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Watch closely: Editorial on Pakistan

The future of this fledgling democracy is likely to be determined by answers to questions that are beyond the top court’s mandate
Imran Khan.
Imran Khan.
File picture

The Editorial Board   |   Published 08.04.22, 01:24 AM

Pakistan’s Supreme Court has ended its marathon hearings over the country’s deepening constitutional crisis. The case was over the legality — or the illegality as many lawyers believe — of the decision by the deputy Speaker of the National Assembly to reject a no-confidence motion against the government of Prime Minister Imran Khan that was followed by the dissolution of the legislature by President Arif Alvi. Mr Khan was poised to lose the no-confidence vote. Instead, he called for fresh elections, due next year, under a caretaker prime minister. The Supreme Court has now declared that the dismissal of the no-confidence motion was ‘unconstitutional’. However, the future of Pakistan’s fledgling democracy is likely to be determined by answers to questions that are beyond the top court’s mandate. The most important among them is the role that Pakistan’s military sees for itself amidst the political chaos. It is difficult to imagine that either the Opposition or the outgoing prime minister would have escalated tensions to this point without some assurances from influential sections of the military. Yet, in the past, national crises have also been used by Pakistan’s military leaders to overtly grab power, portraying themselves as the necessary antidote to a dysfunctional political system.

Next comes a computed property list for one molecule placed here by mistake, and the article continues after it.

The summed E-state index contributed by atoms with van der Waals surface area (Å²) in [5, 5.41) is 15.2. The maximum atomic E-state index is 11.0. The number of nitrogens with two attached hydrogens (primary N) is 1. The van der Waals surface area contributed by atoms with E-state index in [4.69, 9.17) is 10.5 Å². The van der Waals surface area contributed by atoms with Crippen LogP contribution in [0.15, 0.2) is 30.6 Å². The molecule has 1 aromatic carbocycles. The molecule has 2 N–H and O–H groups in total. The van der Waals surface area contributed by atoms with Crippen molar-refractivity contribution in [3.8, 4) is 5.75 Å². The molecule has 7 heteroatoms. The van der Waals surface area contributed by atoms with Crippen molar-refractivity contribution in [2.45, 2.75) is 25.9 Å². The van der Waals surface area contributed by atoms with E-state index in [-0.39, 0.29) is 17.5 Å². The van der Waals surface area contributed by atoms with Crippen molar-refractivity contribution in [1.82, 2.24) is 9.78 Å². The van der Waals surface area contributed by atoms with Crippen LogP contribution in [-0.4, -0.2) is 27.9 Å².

India must closely track developments across its western border and stay prepared to respond to them. In recent days, both Mr Khan and the military in Rawalpindi have sent conciliatory signals to India. Mr Khan has praised New Delhi’s diplomatic balancing act over the war in Ukraine, referring to India’s close relations with both the United States of America and Russia. Meanwhile, Pakistan’s army chief, Qamar Javed Bajwa, has expressed support for dialogue with India. And behind the scenes, the Pakistani military and India’s national security adviser, Ajit Doval, have put in place a channel of communication that has shown some positive results. The two countries have held a ceasefire along their line of control since February 2021, dramatically reducing death and dislocation. When India accidentally fired a missile into nuclear-armed Pakistan last month, a mature response from Islamabad prevented the incident from escalating into a crisis. A new government in Pakistan might well have the army’s backing for fresh dialogue with India. If that happens, New Delhi must respond positively. India has rightly called for diplomacy between warring neighbours in Europe. It must apply the same yardstick to itself.

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